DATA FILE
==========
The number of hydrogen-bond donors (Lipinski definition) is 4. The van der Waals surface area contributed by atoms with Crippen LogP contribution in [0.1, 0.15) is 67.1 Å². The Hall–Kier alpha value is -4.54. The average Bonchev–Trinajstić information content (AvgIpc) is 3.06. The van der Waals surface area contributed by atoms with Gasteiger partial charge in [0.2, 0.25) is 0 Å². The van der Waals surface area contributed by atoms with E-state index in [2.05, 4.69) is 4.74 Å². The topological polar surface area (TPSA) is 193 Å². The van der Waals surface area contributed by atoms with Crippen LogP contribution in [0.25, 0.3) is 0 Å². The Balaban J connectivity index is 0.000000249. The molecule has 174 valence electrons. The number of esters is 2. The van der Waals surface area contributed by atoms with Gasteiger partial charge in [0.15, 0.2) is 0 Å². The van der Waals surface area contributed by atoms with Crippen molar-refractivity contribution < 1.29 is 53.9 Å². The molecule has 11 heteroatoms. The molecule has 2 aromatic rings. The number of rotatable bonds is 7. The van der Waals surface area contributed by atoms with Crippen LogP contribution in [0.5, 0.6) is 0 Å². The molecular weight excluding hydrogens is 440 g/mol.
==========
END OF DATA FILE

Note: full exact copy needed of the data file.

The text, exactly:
The number of hydrogen-bond donors (Lipinski definition) is 4. The van der Waals surface area contributed by atoms with Crippen LogP contribution in [0.1, 0.15) is 67.1 Å². The Hall–Kier alpha value is -4.54. The average Bonchev–Trinajstić information content (AvgIpc) is 3.06. The van der Waals surface area contributed by atoms with Gasteiger partial charge in [0.2, 0.25) is 0 Å². The van der Waals surface area contributed by atoms with E-state index in [2.05, 4.69) is 4.74 Å². The topological polar surface area (TPSA) is 193 Å². The van der Waals surface area contributed by atoms with Crippen LogP contribution in [0.25, 0.3) is 0 Å². The Balaban J connectivity index is 0.000000249. The molecule has 174 valence electrons. The number of esters is 2. The van der Waals surface area contributed by atoms with Gasteiger partial charge in [0.15, 0.2) is 0 Å². The van der Waals surface area contributed by atoms with Crippen molar-refractivity contribution < 1.29 is 53.9 Å². The molecule has 11 heteroatoms. The molecule has 2 aromatic rings. The number of rotatable bonds is 7. The van der Waals surface area contributed by atoms with Crippen LogP contribution in [0.5, 0.6) is 0 Å². The molecular weight excluding hydrogens is 440 g/mol.